Play Spielberg in a film directed by Spielberg? No pressure.
The film is called The Adventures of Tintin, and it stars Hugh Jackman as Tintin and DOP Patrick Stewart as his longtime friend and assistant, Captain Haddock. The film will be distributed by Universal Pictures. I haven’t read the script — I don’t think I can get through one hour with all this hype in a single sitting — but I have read two reviews of the script. The first, from The Hollywood Reporter, was written by “Cinema Spy” Kevin McLain; the second, from the Hollywood Reporter, was written by “Variety” writers Ben Fritz and Robertbenchley.
Both contain a mixture of praise and criticism, and for one of the ‘reviews,’ it’s a mixed bag.
The Hollywood Reporter writes, “The first major project helmer Steven Spielberg has produced since his return to the studio helm, ‘The Adventures of Tintin’ promises to be a classic, its story of modernity’s quest to understand the past.”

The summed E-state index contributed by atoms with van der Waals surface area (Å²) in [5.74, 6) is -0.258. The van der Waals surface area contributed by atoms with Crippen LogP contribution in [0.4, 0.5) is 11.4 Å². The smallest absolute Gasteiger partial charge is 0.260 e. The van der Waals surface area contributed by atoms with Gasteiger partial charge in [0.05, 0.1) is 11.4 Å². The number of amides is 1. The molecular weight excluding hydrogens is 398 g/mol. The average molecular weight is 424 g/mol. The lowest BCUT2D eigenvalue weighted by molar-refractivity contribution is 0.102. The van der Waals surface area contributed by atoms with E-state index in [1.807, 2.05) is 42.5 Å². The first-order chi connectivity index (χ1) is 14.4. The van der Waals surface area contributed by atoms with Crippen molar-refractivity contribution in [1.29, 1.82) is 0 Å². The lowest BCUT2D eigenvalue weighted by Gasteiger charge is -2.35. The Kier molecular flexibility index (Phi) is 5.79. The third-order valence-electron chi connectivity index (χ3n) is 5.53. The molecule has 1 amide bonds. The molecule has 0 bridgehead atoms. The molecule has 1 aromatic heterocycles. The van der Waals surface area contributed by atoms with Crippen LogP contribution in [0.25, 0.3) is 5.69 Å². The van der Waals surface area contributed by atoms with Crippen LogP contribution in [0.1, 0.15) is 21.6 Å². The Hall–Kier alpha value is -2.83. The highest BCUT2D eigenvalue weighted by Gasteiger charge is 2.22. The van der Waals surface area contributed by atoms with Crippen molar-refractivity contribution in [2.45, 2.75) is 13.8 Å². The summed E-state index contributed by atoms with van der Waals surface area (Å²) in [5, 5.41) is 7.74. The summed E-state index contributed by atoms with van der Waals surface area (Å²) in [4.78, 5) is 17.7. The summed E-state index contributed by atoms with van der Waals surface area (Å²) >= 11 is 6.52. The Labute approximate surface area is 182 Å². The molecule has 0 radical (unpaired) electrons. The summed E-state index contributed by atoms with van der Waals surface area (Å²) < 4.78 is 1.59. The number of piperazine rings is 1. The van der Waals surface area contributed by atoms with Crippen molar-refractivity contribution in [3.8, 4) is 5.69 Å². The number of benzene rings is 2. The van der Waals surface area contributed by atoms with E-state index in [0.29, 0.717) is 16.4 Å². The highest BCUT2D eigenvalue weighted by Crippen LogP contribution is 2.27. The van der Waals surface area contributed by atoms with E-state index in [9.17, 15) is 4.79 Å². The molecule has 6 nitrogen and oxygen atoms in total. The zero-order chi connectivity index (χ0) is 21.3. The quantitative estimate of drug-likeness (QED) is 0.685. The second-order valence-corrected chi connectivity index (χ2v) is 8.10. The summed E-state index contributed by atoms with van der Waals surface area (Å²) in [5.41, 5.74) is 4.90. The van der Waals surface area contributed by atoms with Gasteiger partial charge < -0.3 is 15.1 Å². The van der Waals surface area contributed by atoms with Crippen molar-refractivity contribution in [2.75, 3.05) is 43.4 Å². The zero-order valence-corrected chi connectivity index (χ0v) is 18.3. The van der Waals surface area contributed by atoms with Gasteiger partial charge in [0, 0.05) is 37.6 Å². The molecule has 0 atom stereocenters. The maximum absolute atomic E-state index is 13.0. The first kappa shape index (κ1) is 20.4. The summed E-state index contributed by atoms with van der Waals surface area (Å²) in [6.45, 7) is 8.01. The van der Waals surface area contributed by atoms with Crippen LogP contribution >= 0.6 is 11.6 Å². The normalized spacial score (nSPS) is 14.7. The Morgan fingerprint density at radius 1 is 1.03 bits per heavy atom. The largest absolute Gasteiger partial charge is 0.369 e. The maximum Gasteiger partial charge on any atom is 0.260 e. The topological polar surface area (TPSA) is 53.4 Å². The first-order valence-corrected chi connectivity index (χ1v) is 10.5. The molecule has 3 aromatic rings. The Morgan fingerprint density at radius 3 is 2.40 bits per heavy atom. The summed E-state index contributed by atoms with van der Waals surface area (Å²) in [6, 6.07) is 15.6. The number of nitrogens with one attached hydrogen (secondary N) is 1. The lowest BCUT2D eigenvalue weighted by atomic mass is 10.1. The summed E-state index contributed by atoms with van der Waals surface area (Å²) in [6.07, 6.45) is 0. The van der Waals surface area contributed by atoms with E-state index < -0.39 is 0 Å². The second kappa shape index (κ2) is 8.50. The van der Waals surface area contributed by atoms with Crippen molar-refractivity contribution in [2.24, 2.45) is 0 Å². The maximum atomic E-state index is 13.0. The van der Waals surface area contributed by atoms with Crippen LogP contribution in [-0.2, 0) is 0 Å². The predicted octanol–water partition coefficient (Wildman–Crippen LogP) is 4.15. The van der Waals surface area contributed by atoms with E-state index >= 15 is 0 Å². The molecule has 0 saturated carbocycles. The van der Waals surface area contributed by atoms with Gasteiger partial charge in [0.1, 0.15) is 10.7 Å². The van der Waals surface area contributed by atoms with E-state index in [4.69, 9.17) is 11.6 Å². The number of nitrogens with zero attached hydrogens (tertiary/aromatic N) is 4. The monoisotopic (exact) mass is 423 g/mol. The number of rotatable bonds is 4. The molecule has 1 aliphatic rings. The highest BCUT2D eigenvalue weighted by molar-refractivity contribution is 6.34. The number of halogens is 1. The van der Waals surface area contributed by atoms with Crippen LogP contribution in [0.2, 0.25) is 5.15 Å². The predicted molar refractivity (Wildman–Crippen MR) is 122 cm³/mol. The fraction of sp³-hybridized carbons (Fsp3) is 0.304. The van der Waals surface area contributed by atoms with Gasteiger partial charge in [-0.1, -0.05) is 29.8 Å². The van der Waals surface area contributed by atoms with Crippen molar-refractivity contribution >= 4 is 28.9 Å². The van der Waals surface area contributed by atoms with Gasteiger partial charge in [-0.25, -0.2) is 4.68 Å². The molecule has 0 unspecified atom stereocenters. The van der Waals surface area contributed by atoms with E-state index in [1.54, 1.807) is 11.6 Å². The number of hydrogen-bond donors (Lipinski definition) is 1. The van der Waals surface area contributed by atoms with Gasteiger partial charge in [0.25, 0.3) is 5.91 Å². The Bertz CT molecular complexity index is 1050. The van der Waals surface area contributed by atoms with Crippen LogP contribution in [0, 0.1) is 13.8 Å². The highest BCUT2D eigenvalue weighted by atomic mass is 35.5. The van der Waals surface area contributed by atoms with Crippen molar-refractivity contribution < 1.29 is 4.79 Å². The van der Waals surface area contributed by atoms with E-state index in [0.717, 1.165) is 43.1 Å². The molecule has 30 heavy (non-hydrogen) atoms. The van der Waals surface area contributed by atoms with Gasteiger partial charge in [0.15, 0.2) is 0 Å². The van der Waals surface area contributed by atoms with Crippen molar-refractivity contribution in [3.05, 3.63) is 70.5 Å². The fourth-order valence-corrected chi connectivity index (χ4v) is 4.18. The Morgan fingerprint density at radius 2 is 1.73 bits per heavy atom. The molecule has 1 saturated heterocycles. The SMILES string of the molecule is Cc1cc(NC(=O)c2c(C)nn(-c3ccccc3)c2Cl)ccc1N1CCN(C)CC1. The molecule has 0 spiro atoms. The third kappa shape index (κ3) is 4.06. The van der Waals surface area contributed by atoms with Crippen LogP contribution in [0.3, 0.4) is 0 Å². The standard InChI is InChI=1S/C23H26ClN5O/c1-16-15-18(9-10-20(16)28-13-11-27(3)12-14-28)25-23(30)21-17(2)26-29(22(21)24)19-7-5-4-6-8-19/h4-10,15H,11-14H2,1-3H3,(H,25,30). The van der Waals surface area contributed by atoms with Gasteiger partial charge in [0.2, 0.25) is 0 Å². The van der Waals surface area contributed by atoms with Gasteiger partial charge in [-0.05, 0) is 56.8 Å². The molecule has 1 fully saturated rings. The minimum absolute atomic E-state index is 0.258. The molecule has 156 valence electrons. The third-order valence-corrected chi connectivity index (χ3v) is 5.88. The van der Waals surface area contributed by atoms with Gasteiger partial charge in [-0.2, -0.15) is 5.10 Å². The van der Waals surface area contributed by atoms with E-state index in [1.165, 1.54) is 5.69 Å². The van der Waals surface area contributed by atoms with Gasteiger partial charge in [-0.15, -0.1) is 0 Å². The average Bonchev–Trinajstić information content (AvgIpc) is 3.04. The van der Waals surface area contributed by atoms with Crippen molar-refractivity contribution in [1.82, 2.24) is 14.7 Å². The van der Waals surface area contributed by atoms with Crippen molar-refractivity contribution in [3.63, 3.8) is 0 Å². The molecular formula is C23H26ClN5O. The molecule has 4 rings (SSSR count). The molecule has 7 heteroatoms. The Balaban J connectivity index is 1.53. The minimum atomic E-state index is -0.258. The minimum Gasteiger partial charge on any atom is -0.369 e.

I like this line because it seems to give ‘Steven’ a lot of credit, a sort of ‘I did it!’ But, I mean, what’s wrong with a film about a character from the 60s? In fact, I love the 60s: The era that spawned the Tintin comics, the 60s spy fiction of John le Carré, the 60s musical ‘Fame’ by Alan Menkin (and about to receive the Oscar nomination for his original screenplay of “Love Song”), the 60s films of Sergio Leone, the 60s horror of John Carpenter, and the 60s music of Elvis Presley — which is where the “classic” becomes “pure.”
Anyway, it’s good to point out the influence of the 60s on modern works